When he had dragged the ram to a suitable place, I showed him how to remove the intestines. For a first time he did rather well, I thought. Now he appreciated the extra water I had insisted on. Having washed our hands, I helped him carry the ram towards the road.

Then I sent him for the bakkie, which I actually do not let other people use. He walked tall. He was no longer a boy. He had completed the rights of passage. He was now a hunter. And a man. He had taken his first buck. The correct way. The only way. And the entire experience was filled with first times. Most profoundly for me. Memories that would last till the end of time. An umbilical cord that would connect us around the many campfires that will mark his passage through this life, and the few that remain for me.
"And the moon and the stars were the gifts you gave, to the dark and endless skies" - the tune mulled through my mind as I lay in my bed, feeling sorry for my aching feet.

It was bitterly cold, and all around me the others were already asleep. Just before I surrendered to Morpheus I thought about the dynamics contained in making an authentic first time possible for someone else. A gift from the heart, intended to drive away darkness. And I realized that within the gift of a first time, there will of consequence be first time moments for oneself. But perhaps more profound was the realization that should one fail in fueling the synergy so created, that first time might very well be the last time. Filled with a mixture of melancholy and a deep sense of satisfaction, I drifted off to sleep. My last thoughts were of the fine young man Douw had become.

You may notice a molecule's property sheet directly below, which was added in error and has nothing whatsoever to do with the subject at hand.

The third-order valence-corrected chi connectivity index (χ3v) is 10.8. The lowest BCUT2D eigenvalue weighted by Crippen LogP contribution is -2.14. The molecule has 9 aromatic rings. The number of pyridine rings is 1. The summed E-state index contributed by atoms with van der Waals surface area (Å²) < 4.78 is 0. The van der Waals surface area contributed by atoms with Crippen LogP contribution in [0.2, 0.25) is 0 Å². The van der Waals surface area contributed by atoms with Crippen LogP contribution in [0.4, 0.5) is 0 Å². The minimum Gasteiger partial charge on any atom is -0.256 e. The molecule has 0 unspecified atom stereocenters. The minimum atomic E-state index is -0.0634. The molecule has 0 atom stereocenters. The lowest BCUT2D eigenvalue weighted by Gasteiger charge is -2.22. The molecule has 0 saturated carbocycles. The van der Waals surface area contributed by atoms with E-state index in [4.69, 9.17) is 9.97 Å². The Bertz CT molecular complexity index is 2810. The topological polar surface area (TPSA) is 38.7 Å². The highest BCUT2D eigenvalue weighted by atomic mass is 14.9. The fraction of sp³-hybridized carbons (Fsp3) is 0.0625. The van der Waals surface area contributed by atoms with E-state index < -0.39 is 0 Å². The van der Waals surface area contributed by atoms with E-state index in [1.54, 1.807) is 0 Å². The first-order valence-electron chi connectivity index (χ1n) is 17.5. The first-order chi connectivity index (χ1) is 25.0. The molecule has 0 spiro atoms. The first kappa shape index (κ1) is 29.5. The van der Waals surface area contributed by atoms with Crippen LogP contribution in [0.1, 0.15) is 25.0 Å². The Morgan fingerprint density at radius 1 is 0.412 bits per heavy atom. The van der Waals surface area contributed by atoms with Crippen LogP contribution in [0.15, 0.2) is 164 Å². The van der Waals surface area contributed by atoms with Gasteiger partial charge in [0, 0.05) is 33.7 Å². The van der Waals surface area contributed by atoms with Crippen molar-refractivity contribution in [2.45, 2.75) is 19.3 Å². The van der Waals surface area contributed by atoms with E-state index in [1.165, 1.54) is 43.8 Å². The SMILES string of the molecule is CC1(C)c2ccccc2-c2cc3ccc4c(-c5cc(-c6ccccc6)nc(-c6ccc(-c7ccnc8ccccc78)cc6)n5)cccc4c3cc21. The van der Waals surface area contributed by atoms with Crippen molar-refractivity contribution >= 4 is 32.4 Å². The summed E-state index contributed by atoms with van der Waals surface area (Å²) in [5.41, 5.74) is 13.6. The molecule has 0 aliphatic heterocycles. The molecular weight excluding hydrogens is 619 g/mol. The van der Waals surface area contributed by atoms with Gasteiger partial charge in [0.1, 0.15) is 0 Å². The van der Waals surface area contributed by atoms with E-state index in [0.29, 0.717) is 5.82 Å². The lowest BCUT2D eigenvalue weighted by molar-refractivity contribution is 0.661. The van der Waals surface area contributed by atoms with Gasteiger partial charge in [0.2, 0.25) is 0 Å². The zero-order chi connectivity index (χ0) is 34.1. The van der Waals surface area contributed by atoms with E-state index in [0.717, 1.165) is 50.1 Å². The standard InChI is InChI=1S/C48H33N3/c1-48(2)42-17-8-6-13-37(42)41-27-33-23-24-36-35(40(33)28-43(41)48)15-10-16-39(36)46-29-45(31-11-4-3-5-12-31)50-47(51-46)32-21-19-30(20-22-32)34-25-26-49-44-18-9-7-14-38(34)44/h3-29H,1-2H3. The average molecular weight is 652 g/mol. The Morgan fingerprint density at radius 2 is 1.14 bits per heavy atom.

~ Willem Colyn

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Nov 16, 2011
First Take
by: Anonymous

Roberta Flack's First Take album was one of the best ever cut on Vinyl; I especially liked Angelejo Negros or Black Angel; but the First Time definately goes with your wonderfully written story of passing the Hunting Tradition on to young people. Great Story, Willem!

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Meaning of "Uitspan"

'Uitspan' is an Afrikaans word that means place of rest.

When the Boer settlers moved inland in Southern Africa in the 1800's, they used ox carts. When they found a spot with game, water and green grass, they arranged their ox carts into a circular laager for protection against wild animals and stopped for a rest.

They referred to such an action of relaxation for man and beast, as Uitspan.

(Picture above of our ancestors.)

Did you know?

Greater Souther Kudu
Greater Southern Kudus are famous for their ability to jump high fences. A 2 m (6.56 ft) fence is easily jumped while a 3 m (9.84 ft) high fence is jumped spontaneously. These strong jumpers are known to jump up to 3.5 m (11.48 ft) under stress.

Read detailed info on the Kudu antelope

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Kalahari Lion

Some animals have one sense more than man!

The flehmen response is a particular type of curling of the upper lip in ungulates, felids and many other mammals. This action facilitates the transfer of pheromones and other scents into the vomeronasal organ, also called the Jacobson's Organ.
This behavior allows animals to detect scents (for example from urine) of other members of their species or clues to the presence of prey. Flehming allows the animals to determine several factors, including the presence or absence of estrus, the physiological state of the animal, and how long ago the animal passed by. This particular response is recognizable in males when smelling the urine of a females in heat.

Click here to read how the Kudu antelope use this sense.